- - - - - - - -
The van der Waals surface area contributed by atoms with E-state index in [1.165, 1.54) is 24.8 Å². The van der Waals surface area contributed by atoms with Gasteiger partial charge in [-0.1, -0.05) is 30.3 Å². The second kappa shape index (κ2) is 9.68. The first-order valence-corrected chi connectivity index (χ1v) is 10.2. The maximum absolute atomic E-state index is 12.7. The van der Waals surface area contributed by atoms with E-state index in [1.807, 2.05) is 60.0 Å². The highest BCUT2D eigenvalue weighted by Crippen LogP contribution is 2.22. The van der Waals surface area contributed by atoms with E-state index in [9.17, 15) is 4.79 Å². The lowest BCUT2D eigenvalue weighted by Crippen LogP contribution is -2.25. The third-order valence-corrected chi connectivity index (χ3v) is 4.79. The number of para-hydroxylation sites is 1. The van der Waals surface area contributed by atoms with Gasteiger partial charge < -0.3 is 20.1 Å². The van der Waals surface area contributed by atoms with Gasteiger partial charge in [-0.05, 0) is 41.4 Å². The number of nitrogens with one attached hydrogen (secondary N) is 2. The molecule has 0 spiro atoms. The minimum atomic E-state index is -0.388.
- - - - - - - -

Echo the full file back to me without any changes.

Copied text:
The van der Waals surface area contributed by atoms with E-state index in [1.165, 1.54) is 24.8 Å². The van der Waals surface area contributed by atoms with Gasteiger partial charge in [-0.1, -0.05) is 30.3 Å². The second kappa shape index (κ2) is 9.68. The first-order valence-corrected chi connectivity index (χ1v) is 10.2. The maximum absolute atomic E-state index is 12.7. The van der Waals surface area contributed by atoms with E-state index in [1.807, 2.05) is 60.0 Å². The highest BCUT2D eigenvalue weighted by Crippen LogP contribution is 2.22. The van der Waals surface area contributed by atoms with E-state index in [9.17, 15) is 4.79 Å². The lowest BCUT2D eigenvalue weighted by Crippen LogP contribution is -2.25. The third-order valence-corrected chi connectivity index (χ3v) is 4.79. The number of para-hydroxylation sites is 1. The van der Waals surface area contributed by atoms with Gasteiger partial charge < -0.3 is 20.1 Å². The van der Waals surface area contributed by atoms with Gasteiger partial charge in [-0.05, 0) is 41.4 Å². The number of nitrogens with one attached hydrogen (secondary N) is 2. The molecule has 0 spiro atoms. The minimum atomic E-state index is -0.388.